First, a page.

ComputerRx installs computer networks. They often hire an independent contractor to run cables for the network. They are billed twice a month at a rate of $1.50 per foot of installed cable, including parts and labor. At the end of the month they estimate the contractor installed 500 feet of cable that they had not been billed for.

The company should record an accounts payable for $750 ($1.50 x 500 ft).

General Journal

Date Account Debit Credit
Mar-31 Installation Expense $750  
     Accounts Payable   $750 
  To accrue installation expense at end of month.    

The following month when the company pays the installer, they will record the payment, as follows.

Date Account Debit Credit
Apr-10 Accounts Payable $750  
     Cash   $750 
  To record payment on account.    

Note, in both examples above, the revenue or expense is recorded only once, and in the correct month. The second journal entry reflects the receipt or payment of cash to clear the account receivable or payable.


Money has changed hands, but conditions are not yet satisfied to record a revenue or expense.

Prepaid Expenses: insurance, rent, advertising paid in advance but the expense shows up on future income statements.

Unearned Revenue: subscriptions, maintenance contracts paid in advance but the revenue shows up on future income statements.

These are recorded before financial statements are prepared, so the statements reflect all revenue earned, and expenses incurred. Let’s look at a time line and see how it works.

Deferrals are often referred to as allocations. Costs are spread over a number of months using a reasonable method of allocation. In the example below, we use the straight line method – an equal amount is allocated to each month. Other reasonable methods can be used as well.

Example – Deferred Expense

The company has an option of paying its insurance policy once per year, twice a year (2 installments) or monthly (12 installments). They decide to pay it twice a year, in January and July. To get a proper matching of expense to the period we spread each 6-month payment equally over the period the insurance policy covers. The effect of this is to match the appropriate expense with the month it relates to.

Date Account Debit Credit
  Jan-2 Prepaid Insurance $600  
     Cash    $600 
  To record payment of 6 months insurance policy    

Money is spent only once each 6 months, but the expense is allocated to each month by enter an adjusting journal entry in the books. Here’s how the first journal entry would look.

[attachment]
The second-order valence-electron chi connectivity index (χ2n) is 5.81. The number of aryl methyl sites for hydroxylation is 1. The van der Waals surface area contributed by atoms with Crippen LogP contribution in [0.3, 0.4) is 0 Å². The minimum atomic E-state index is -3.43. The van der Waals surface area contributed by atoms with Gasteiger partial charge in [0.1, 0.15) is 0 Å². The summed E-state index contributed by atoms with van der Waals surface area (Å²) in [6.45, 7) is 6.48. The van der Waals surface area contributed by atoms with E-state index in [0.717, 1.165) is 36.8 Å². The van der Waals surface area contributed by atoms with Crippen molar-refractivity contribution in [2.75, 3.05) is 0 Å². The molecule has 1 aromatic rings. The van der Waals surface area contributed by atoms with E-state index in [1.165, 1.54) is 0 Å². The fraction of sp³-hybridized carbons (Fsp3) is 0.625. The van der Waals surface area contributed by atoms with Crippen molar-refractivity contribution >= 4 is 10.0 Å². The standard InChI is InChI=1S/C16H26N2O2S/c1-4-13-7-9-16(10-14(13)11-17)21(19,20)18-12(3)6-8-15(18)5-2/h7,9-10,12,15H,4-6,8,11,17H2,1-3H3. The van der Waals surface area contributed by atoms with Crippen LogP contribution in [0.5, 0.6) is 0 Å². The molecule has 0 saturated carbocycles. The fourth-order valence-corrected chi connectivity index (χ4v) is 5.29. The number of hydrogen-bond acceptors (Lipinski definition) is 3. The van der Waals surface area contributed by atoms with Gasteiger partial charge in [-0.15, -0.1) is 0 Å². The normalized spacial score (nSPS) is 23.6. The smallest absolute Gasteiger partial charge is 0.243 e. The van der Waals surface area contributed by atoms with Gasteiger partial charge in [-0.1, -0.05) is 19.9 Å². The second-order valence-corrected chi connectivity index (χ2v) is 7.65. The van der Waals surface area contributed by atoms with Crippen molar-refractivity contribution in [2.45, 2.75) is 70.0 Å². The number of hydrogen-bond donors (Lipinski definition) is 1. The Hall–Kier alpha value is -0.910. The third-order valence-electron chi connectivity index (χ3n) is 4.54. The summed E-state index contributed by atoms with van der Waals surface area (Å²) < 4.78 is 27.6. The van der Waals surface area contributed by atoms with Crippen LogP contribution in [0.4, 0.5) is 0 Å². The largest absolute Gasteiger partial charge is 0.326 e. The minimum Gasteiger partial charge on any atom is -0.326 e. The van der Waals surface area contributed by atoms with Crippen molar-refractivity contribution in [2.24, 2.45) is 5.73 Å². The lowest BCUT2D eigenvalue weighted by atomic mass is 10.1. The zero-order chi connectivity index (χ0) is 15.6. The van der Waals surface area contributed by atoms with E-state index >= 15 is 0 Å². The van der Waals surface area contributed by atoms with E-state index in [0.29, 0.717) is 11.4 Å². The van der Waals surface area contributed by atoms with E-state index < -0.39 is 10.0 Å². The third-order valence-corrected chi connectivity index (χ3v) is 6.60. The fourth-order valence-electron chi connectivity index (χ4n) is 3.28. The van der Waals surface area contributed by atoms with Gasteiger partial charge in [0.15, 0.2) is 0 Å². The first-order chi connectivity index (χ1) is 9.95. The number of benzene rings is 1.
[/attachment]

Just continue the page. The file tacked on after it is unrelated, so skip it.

General Journal

Date Account Debit Credit
  Jan-2 Prepaid Insurance $600  
     Cash    $600 
  To record payment of 6 months insurance policy    

And the entry to record January insurance expense at the end of the month.

Date Account Debit Credit
  Jan-31 Insurance Expense $100  
     Prepaid Insurance   $100 
  To record one month insurance policy    

And finally, the Ledger accounts.

General Ledger
Prepaid Insurance

 Date  Description  Debit  Credit Balance
Jan-2 $600   $600
Jan-31     $100 $500

Prepaid Insurance declines each month as the expense is transferred from the Balance Sheet to the Income Statement.

Insurance Expense

 Date  Description  Debit  Credit Balance
Jan-31 $100   $100

Example – Deferred Revenue

American Artist sells subscriptions to their magazine, published 12 times a year. A subscription costs $36 per year. People can subscribe at any time during the year. They record unearned subscription revenue when payment is received for a subscription.

General Journal

Date Account Debit Credit
  Apr-2 Cash $36  
     Unearned Subscription revenue   $36 
  To record 1 year subscription received    

Each month, as issues of the magazine are mailed, the company recognizes subscription revenue. How do they calculate their total subscription revenue? Each subscription earns them $3 per month ($36/12 issues). Last month they mailed out 3000 copies of the magazine. They will recognize $9,000 in subscription revenue ($3 x 3000 copies).

General Journal

Date Account Debit Credit
  Apr-30 Unearned Subscription revenue $9,000  
     Subscription revenue   $9,000 
  To record 1 year subscription received    

In both examples above, the company is transferring a deferred cost or revenue from the balance sheet to the income statement. We call this articulation.


Depreciation is an example of a deferred expense. In this case the cost is deferred over a number of years, rather than a number of months, as in the insurance example above.

In 2000 the company buys a delivery truck for 12,000. They expect the truck to last 5 years. They decide to use the straight line method, with a salvage value (SV) of $2,000. The depreciable value is $10,000 ($12,000 cost – $2,000 SV). The annual depreciation expense is $2,000 ($10,000/ 5 years).

$ spent>
Expense taken
Salvage Value

At the end of 5 years, the company has expensed $10,000 of the total cost. The $2,000 salvage value remains on the books.

General Journal

Date Account Debit Credit
  Jan-2 Delivery Trucks $12,000  
     Cash    $12,000 
  To record purchase of delivery truck    
Dec-31 Depreciation Expense $2,000  
    Accumulated Depreciation   $2,000
  To record depreciation expense for the year    

The straight line method is only one method used to calculate depreciation. The subject will be covered more in the lesson on fixed assets and depreciation.

General Ledger
Delivery Trucks

 Date  Description  Debit  Credit Balance
2001 To record purchase of truck $12,000   $12,000

Acculumated Depreciation

 Date  Description  Debit  Credit Balance
2001 To record annual depreciation   $2,000 $2,000
2002 To record annual depreciation   $2,000 $4,000
2003 To record annual depreciation   $2,000  $6,000
2004 To record annual depreciation $2,000 $8,000
2005 To record annual depreciation $2,000 $10,000

Book Value & Salvage Value

Book value is the difference between the cost of an asset, and the related accumulated depreciation for that asset.

Book Value = Cost – Accumulated Depreciation

Book Value = ($12,000 – $10,000) = $2,000

The company will stop depreciating the truck after the end of the fifth year. The truck cost $12,000, but only $10,000 in depreciation expense was taken. The remaining book value is equivalent to the salvage value established when the vehicle was purchased. Book value will be used to calculate any gain or loss when the truck is sold or traded.